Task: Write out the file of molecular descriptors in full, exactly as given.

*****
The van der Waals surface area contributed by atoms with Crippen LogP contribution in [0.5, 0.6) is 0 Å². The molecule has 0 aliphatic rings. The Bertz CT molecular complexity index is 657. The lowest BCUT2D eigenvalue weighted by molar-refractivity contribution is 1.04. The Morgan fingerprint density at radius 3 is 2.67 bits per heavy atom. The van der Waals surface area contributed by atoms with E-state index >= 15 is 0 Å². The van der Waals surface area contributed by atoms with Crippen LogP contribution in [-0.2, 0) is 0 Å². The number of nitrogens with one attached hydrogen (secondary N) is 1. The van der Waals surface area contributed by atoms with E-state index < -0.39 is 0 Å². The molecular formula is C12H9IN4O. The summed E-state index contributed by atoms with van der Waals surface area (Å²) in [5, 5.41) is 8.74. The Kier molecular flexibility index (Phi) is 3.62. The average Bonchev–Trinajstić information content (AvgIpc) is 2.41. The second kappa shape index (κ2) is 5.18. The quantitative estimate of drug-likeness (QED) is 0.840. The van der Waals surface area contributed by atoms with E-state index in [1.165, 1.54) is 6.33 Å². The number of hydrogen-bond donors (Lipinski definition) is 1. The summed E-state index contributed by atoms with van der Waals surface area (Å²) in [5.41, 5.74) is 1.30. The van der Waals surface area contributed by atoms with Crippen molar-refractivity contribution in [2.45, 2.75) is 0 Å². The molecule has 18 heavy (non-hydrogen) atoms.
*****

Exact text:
The van der Waals surface area contributed by atoms with Crippen LogP contribution in [0.5, 0.6) is 0 Å². The molecule has 0 aliphatic rings. The Bertz CT molecular complexity index is 657. The lowest BCUT2D eigenvalue weighted by molar-refractivity contribution is 1.04. The Morgan fingerprint density at radius 3 is 2.67 bits per heavy atom. The van der Waals surface area contributed by atoms with E-state index >= 15 is 0 Å². The van der Waals surface area contributed by atoms with Crippen LogP contribution in [-0.2, 0) is 0 Å². The number of nitrogens with one attached hydrogen (secondary N) is 1. The van der Waals surface area contributed by atoms with E-state index < -0.39 is 0 Å². The molecular formula is C12H9IN4O. The summed E-state index contributed by atoms with van der Waals surface area (Å²) in [5, 5.41) is 8.74. The Kier molecular flexibility index (Phi) is 3.62. The average Bonchev–Trinajstić information content (AvgIpc) is 2.41. The second kappa shape index (κ2) is 5.18. The quantitative estimate of drug-likeness (QED) is 0.840. The van der Waals surface area contributed by atoms with E-state index in [1.165, 1.54) is 6.33 Å². The number of hydrogen-bond donors (Lipinski definition) is 1. The summed E-state index contributed by atoms with van der Waals surface area (Å²) in [5.41, 5.74) is 1.30. The van der Waals surface area contributed by atoms with Crippen molar-refractivity contribution in [2.45, 2.75) is 0 Å². The molecule has 18 heavy (non-hydrogen) atoms.